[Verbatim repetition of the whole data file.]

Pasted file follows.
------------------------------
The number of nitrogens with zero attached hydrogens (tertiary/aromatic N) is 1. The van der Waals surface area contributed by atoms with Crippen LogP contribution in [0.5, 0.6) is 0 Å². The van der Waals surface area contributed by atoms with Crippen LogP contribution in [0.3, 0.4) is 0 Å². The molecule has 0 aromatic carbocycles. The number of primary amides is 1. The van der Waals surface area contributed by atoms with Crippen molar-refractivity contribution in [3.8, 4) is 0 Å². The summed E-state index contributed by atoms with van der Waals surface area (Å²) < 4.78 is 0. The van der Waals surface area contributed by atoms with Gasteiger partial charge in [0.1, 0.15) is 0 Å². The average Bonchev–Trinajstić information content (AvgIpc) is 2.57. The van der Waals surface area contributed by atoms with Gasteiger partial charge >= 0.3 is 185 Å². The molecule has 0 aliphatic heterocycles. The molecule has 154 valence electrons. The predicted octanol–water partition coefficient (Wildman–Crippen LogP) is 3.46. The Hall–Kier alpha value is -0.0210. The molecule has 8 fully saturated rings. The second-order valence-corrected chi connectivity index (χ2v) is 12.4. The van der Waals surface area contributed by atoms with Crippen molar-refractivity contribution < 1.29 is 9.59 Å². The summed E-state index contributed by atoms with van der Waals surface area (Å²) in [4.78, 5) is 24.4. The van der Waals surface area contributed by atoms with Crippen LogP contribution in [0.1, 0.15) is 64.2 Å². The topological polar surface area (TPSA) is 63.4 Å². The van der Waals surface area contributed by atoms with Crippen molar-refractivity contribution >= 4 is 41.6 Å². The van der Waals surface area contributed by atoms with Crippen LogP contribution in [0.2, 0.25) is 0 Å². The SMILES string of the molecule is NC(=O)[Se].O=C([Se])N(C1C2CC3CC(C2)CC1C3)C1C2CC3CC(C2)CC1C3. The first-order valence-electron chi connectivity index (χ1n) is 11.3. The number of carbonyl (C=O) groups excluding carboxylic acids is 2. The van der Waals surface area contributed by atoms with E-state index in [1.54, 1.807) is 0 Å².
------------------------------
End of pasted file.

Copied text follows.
The number of nitrogens with zero attached hydrogens (tertiary/aromatic N) is 1. The van der Waals surface area contributed by atoms with Crippen LogP contribution in [0.5, 0.6) is 0 Å². The van der Waals surface area contributed by atoms with Crippen LogP contribution in [0.3, 0.4) is 0 Å². The molecule has 0 aromatic carbocycles. The number of primary amides is 1. The van der Waals surface area contributed by atoms with Crippen molar-refractivity contribution in [3.8, 4) is 0 Å². The summed E-state index contributed by atoms with van der Waals surface area (Å²) < 4.78 is 0. The van der Waals surface area contributed by atoms with Gasteiger partial charge in [0.1, 0.15) is 0 Å². The average Bonchev–Trinajstić information content (AvgIpc) is 2.57. The van der Waals surface area contributed by atoms with Gasteiger partial charge >= 0.3 is 185 Å². The molecule has 0 aliphatic heterocycles. The molecule has 154 valence electrons. The predicted octanol–water partition coefficient (Wildman–Crippen LogP) is 3.46. The Hall–Kier alpha value is -0.0210. The molecule has 8 fully saturated rings. The second-order valence-corrected chi connectivity index (χ2v) is 12.4. The van der Waals surface area contributed by atoms with Crippen molar-refractivity contribution < 1.29 is 9.59 Å². The summed E-state index contributed by atoms with van der Waals surface area (Å²) in [4.78, 5) is 24.4. The van der Waals surface area contributed by atoms with Crippen LogP contribution in [0.1, 0.15) is 64.2 Å². The topological polar surface area (TPSA) is 63.4 Å². The van der Waals surface area contributed by atoms with Crippen molar-refractivity contribution >= 4 is 41.6 Å². The van der Waals surface area contributed by atoms with Crippen LogP contribution in [0.2, 0.25) is 0 Å². The SMILES string of the molecule is NC(=O)[Se].O=C([Se])N(C1C2CC3CC(C2)CC1C3)C1C2CC3CC(C2)CC1C3. The first-order valence-electron chi connectivity index (χ1n) is 11.3. The number of carbonyl (C=O) groups excluding carboxylic acids is 2. The van der Waals surface area contributed by atoms with E-state index in [1.54, 1.807) is 0 Å².